Friday, January 18, 2013

How to run filesystem and RAW I/O's on RHEL / CentOS (Testing Purpose)

"dd" Command is used to monitor write performance of a disk on the Linux OS.

Typical DD syntex:

dd if=/dev/<input_file> of=/path/to/<output_file bs=<block-size> count=<number-of-blocks> <other_options>


Use the dd command to :

1. Measure server throughput (write speed)

dd if=/dev/zero of=/tmp/out-file1.img bs=1G count=1 oflag=dsync

Note: "oflag=dsync" option means use synchronized I/O for data. It doesn't use cache and gives accurate results

2. Measure server latency

dd if=/dev/zero of=/tmp/out-file1.img bs=512 count=1000 oflag=dsync


If you want to run RAW IO on a disk directly for long time you can run dd command in while loop loop;

# while true;do dd if=/dev/zero of=/dev/sdb bs=2048 count=5000 oflag=dsync;sync;done;

To come out of this loop use "Ctrl + C".

Thursday, January 17, 2013

Linux Tricks


Here are some of the tricks, i'll keep it updating as i'll get something new.

Cheers :)


1. use "ftp 0" or "ssh 0" command instead of typing "ftp 0.0.0.0" or "ssh localhost" or "ftp localhost" for quickly testing newly configured ftpd or sshd service.


2. See memory and rss usage on your system:
#watch ps -A --sort -rss -o pid,comm,pmem,rss


3. Sample random password generator (put in your ~/.bashrc):

genpasswd() {
 local l=$1
        [ "$l" == "" ] && l=20
       tr -dc A-Za-z0-9_ < /dev/urandom | head -c ${l} | xargs
}

Run it:
genpasswd 16

Output:
uw8CnDVMwC6vOKgW



4. You can configure any Linux system to automatically log users out after a period of inactivity. Simply login as the root user and create a file called /etc/profile.d/autologout.sh,

# vi /etc/profile.d/autologout.sh

Append the following code:
TMOUT=300
readonly TMOUT
export TMOUT

Save and close the file. Set permissions:
# chmod +x /etc/profile.d/autologout.sh

5. How do I Find Out If Program Is Compiled With TCP Wrappers Or Not?

To determine whether a given executable daemon /path/to/daemon supports TCP Wrapper, check the man page, or ennter:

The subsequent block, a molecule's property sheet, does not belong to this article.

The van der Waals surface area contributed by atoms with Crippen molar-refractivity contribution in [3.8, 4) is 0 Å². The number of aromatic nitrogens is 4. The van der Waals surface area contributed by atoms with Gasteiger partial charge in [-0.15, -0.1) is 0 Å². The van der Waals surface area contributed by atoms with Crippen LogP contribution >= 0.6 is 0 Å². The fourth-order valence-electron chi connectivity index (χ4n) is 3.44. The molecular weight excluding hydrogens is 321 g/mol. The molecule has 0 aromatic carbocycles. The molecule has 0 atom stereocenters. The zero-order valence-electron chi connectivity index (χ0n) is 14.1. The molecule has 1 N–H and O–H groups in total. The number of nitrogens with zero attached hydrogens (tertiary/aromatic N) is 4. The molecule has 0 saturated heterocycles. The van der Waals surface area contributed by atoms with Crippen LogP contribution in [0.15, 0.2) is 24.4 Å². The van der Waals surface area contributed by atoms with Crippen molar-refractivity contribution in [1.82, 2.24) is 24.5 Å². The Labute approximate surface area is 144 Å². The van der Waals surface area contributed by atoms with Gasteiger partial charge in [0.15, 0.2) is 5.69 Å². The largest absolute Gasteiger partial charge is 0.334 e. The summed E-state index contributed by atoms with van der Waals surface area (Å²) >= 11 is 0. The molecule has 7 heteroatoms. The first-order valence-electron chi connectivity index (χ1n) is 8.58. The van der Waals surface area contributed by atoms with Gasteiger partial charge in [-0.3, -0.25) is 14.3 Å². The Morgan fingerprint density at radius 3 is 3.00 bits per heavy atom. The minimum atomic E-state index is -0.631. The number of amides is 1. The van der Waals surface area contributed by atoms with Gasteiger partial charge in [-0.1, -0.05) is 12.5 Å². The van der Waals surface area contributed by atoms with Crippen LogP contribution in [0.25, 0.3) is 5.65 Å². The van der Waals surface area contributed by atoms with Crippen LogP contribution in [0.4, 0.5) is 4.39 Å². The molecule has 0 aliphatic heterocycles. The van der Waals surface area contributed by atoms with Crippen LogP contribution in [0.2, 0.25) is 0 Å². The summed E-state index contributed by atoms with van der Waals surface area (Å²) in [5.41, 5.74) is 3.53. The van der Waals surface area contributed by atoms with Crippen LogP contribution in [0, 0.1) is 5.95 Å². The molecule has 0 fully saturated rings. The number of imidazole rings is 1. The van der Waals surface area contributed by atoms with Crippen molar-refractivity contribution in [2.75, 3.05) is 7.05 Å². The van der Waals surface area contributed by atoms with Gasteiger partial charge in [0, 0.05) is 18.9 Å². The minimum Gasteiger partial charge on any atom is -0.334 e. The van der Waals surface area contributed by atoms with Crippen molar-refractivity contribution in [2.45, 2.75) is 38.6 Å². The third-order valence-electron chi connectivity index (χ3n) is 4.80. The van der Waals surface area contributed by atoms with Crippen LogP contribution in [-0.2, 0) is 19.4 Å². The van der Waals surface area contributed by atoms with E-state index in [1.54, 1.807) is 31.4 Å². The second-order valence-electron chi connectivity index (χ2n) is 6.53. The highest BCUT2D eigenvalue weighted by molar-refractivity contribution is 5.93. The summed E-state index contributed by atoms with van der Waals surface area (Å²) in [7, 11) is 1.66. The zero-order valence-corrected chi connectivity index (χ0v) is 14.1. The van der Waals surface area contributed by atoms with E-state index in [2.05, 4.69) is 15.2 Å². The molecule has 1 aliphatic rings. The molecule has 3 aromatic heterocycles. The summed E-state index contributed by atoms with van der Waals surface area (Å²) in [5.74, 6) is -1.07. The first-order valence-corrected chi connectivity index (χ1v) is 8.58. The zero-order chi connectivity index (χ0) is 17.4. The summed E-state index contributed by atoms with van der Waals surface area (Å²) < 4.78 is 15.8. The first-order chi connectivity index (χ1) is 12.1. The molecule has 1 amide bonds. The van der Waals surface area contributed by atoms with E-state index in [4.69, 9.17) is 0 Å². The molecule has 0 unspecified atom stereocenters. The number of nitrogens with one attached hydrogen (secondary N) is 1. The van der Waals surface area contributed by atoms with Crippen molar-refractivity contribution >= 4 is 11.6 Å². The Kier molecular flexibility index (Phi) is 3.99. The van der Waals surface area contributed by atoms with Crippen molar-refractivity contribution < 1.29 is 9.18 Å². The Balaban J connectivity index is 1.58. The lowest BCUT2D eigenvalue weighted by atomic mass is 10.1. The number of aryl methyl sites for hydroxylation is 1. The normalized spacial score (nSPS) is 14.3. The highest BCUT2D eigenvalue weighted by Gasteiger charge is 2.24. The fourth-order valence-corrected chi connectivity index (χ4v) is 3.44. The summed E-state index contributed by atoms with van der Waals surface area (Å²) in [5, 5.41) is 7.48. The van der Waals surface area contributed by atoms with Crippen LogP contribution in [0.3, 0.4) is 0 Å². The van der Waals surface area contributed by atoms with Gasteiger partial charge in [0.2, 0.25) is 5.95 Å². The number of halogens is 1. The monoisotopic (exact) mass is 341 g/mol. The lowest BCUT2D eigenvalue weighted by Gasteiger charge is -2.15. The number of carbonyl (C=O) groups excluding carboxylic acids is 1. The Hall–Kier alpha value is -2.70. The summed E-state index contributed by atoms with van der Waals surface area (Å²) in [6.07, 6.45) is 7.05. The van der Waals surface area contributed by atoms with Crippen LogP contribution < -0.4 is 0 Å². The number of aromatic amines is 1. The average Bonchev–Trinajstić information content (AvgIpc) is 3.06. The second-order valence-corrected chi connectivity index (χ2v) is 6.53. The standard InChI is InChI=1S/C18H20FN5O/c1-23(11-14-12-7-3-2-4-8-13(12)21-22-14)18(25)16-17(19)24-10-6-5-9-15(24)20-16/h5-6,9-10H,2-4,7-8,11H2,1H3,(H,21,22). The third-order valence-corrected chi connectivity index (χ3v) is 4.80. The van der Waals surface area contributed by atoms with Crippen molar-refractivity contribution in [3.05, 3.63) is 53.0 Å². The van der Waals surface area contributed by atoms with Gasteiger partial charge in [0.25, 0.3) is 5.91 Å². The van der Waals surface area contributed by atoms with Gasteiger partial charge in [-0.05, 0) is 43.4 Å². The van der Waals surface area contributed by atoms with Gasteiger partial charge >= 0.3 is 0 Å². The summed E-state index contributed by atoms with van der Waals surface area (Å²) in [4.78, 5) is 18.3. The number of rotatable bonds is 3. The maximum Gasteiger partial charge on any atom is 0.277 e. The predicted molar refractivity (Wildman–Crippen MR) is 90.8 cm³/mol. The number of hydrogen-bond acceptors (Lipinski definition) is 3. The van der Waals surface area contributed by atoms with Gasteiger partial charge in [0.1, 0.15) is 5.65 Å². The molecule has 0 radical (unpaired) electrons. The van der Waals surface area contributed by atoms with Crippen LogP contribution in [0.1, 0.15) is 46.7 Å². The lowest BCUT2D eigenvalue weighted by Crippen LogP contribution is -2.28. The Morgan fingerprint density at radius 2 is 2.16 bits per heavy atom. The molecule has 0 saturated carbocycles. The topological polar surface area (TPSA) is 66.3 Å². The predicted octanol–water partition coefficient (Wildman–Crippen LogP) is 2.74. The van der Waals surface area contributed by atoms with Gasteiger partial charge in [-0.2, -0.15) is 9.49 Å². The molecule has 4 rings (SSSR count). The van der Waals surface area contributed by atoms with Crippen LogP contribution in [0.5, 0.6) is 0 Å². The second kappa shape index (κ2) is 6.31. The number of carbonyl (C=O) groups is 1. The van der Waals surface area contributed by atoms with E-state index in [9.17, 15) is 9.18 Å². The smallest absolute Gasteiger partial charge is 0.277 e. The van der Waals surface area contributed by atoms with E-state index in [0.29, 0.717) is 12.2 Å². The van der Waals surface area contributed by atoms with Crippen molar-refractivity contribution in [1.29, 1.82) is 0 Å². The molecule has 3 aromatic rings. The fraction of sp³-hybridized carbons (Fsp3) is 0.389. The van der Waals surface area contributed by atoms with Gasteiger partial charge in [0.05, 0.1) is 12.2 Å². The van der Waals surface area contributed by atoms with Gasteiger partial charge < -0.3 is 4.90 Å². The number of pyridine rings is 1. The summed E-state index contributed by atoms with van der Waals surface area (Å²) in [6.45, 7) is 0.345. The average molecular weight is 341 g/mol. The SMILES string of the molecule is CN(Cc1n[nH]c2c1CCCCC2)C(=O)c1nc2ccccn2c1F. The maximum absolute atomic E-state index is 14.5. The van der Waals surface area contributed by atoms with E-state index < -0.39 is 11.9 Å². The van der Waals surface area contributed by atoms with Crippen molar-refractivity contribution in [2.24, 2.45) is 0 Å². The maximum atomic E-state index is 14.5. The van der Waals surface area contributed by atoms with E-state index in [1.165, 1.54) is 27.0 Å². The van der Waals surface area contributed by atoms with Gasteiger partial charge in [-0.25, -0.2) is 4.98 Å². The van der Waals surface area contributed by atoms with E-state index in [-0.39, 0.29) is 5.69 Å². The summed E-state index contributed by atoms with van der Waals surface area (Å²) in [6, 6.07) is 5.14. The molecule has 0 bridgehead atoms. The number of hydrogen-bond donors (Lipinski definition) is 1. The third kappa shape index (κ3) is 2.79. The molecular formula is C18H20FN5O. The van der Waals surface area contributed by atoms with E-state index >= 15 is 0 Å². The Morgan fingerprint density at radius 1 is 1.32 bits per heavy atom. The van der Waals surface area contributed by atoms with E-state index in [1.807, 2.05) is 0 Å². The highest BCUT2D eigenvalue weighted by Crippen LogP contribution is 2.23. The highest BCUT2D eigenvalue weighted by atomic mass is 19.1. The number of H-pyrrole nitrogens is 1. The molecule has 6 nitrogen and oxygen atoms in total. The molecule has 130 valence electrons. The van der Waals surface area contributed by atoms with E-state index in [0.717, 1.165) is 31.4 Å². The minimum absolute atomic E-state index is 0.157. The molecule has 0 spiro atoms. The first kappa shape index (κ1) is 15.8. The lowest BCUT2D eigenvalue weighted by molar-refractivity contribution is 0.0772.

# ldd /path/to/daemon | grep libwrap.so

If this command returns any output, then the daemon probably supports TCP Wrapper. In this example, find out of if sshd supports tcp wrappers on not, enter:

# whereis sshd
Sample Output:

sshd: /usr/sbin/sshd /usr/share/man/man8/sshd.8.gz

# ldd /usr/sbin/sshd | grep libwrap.so
Sample Output:

        libwrap.so.0 => /usr/lib/libwrap.so.0 (0x0051c000)

ldd is used to see if libwrap.so is a dependency or not. An alternative to TCP Wrapper support is packet filtering using iptables.




How to Record SSH sessions and store into a file.


Many of admins are depend on Putty to record SSH session on a file, but what if you want do it without Putty in to Linux console?

What if you want to show live SSH session with recording to someone else while he's also logged to same remote session?

Here is the solution :)

Use below command while connecting to remote host e.g. "10.20.30.40";

# ssh jerry@10.20.30.40 | tee -a ~/jerry_ssh_file.txt

Now either you can see this recorded session later with below command;

# cat ~/jerry_ssh_file.txt

Or to see it like live session on another remote SSH console or on another terminal use;

# tail -f ~/jerry_ssh_file.txt